Genesis 31:1-21. Jacob's Flight.—This section is, for the most part, from E, Genesis 31:1; Genesis 31:3 are from J, Genesis 31:18 (after "cattle") from P.
Jacob realises from the words of Laban's sons (J) and the altered demeanour of Laban himself (E) that his enrichment at Laban's expense is deeply resented. Yahweh also bade him return (J). To his wives he complains of the treatment he has received from their father, which God has nevertheless overruled for his advantage, the God of Bethel who is now summoning him home. They side with Jacob, embittered by Laban's meanness in giving them no part of the bride-price (mg.). So, with their warm encouragement, he sets out with family, flocks, and property, outwitting Laban, who was sheep-shearing. Rachel, without Jacob's connivance (Genesis 31:32), also stole Laban's teraphim (p. 101), thus securing the family "luck." They crossed the Euphrates (mg.) and headed towards the hill-country of Gilead.
Genesis 31:7-12. The difference between this and the representation in Genesis 30:31-42 darkens the obscurity which already invests that passage. Here the representation is that Laban kept changing the conditions, finding, to his mortification, that every arrangement turned to Jacob's profit.
Genesis 31:20. the heart (mg.): the understanding.
Genesis 31:22 to Genesis 32:2. After Mutual Recriminations, Jacob and Laban Make a Covenant to Refrain from Aggression on each other's Territories.—The analysis is uncertain; Gunkel assigns Genesis 31:22-24, Genesis 31:26, Genesis 31:28-31 a (to "Laban"), Genesis 31:32-35, Genesis 31:36 b, Genesis 31:37, Genesis 31:41-43, Genesis 31:45; Genesis 31:49 f., Genesis 31:53 b - Genesis 33:2 to E the rest, apart from Genesis 31:47, to J. According to E, Laban learns of Jacob's flight on the third day, and overtakes him seven days later, but is warned in a dream the night before their encounter to say nothing to him, a command which he interprets as forbidding him to take hostile measures. He reproaches Jacob with his sudden flight, depriving him of the opportunity of saying adieu to his children. He could hurt him but for God's prohibition. And if sore home-sickness excused him, why has he stolen his gods? Jacob, ignorant of Rachel's theft, replies that the thief shall die (cf. Genesis 44:9), and gives him full liberty to search. Laban searches the tents of Jacob, the maids, and Leah, without discovering the teraphim. Last of all, he enters Rachel's tent. She had concealed them in the camel's howdah, in which she travelled, and alleges her condition of ceremonial uncleanness as the reason why she cannot rise (a stolen god protected from discovery in so ignominious a way!). Jacob concludes that Laban's charge was a pretext for ransacking his property to see if he can find anything of his own, and challenges him to produce it. Then (Genesis 31:41 f.) he carries the war into the enemy's camp. Fourteen years he had served for the daughters, six for the flock; but for God's care Laban would have turned him away penniless. God's rebuke shows that he bad marked Jacob's wrongs. Laban replies, "Daughters, children, flocks, all you have is mine, yet I must part with them; what kindness can I show them?" Then he (not Jacob) sets up a pillar, to indicate that God will watch between them, to see that Jacob, when no longer under his father-in-law's eye, does not illtreat his daughters. Jacob swears by the Fear of Isaac, offers a sacrifice, and partakes with his brethren of a sacrificial meal. In the morning Laban bids his children adieu, and returns home.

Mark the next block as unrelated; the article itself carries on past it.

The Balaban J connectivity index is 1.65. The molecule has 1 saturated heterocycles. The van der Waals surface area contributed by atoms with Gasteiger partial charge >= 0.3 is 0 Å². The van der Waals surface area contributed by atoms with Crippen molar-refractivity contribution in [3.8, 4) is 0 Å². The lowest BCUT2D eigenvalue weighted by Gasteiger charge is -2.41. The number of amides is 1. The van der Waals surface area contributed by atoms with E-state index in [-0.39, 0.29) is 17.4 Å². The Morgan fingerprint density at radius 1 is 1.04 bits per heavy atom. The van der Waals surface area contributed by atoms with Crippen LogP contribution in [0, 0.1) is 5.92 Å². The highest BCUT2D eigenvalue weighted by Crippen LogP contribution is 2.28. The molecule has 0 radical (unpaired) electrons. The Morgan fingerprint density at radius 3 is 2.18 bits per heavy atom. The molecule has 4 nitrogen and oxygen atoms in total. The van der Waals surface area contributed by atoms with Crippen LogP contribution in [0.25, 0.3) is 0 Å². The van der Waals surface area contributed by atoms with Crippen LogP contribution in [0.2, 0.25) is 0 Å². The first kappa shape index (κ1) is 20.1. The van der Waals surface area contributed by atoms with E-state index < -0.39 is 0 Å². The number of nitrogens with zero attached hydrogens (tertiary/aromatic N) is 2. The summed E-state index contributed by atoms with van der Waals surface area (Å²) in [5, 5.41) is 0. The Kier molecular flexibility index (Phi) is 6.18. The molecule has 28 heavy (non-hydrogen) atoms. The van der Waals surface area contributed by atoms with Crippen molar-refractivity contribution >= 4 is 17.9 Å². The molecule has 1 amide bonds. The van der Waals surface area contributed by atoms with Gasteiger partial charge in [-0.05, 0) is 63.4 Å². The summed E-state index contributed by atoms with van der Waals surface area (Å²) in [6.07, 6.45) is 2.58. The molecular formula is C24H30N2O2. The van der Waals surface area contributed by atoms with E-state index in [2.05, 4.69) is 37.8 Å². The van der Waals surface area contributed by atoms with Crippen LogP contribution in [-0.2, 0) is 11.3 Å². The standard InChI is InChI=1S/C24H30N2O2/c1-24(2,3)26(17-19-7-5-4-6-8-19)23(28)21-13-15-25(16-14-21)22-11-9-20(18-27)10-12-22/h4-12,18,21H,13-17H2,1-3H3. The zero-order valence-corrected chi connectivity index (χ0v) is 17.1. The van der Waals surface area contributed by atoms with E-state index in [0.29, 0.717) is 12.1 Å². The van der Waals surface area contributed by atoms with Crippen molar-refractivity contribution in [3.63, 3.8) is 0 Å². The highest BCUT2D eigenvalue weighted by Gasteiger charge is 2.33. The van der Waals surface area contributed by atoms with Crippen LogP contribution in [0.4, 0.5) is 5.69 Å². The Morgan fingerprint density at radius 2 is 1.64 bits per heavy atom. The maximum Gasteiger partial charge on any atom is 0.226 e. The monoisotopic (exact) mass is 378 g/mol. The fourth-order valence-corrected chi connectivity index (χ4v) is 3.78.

According to J, Laban overtakes Jacob and reproaches him for leaving without the customary "send-off." He replies that he feared that Laban might rob him of his daughters. (Laban's reply is not preserved; it aroused Jacob's hot anger (Genesis 31:36 a), and from the tenor of Jacob's reply Gunkel conjectures that he charged him with stealing his flocks.) Jacob replies in wrath that he had served him twenty years, there have been no miscarriages in the flock, he has not eaten the rams, if beasts had devoured he had not brought the mangled remains for inspection to prove his honesty (Exodus 22:13, Amos 3:12), but had borne the loss; pitiless heat by day, biting frost by night, scanty sleep, such had been his thankless lot. Laban proposes a covenant (and (?) the making of a cairn) to witness between them. He (not Jacob) bids his brethren collect stones, and they celebrate the covenant feast on the cairn. This cairn is to be a witness that neither will pass it in hostile aggression against the other.
In Genesis 32:1 f. (E) we have apparently a fragmentary explanation of the name Mahanaim. The incident is so curious that probably something objectionable to later piety (possibly a conflict between Jacob and the angels; cf. Genesis 32:24-32) has been struck out.
Genesis 31:25. the mountain: apparently different from "the mountain of Gilead"; perhaps Mizpah stood in the text (Genesis 31:49).
Genesis 31:42. the Fear of Isaac: i.e. the deity feared by Isaac, not the terror inspired by the god Isaac (E. Meyer) or a sacred object belonging to and reverenced by Isaac and now in Jacob's possession (Eerdmans).
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Peake, Arthur. "Commentary on Genesis 31". "Arthur Peake's Commentary on the Bible ". https://www.studylight.org/
the Third Week after Epiphany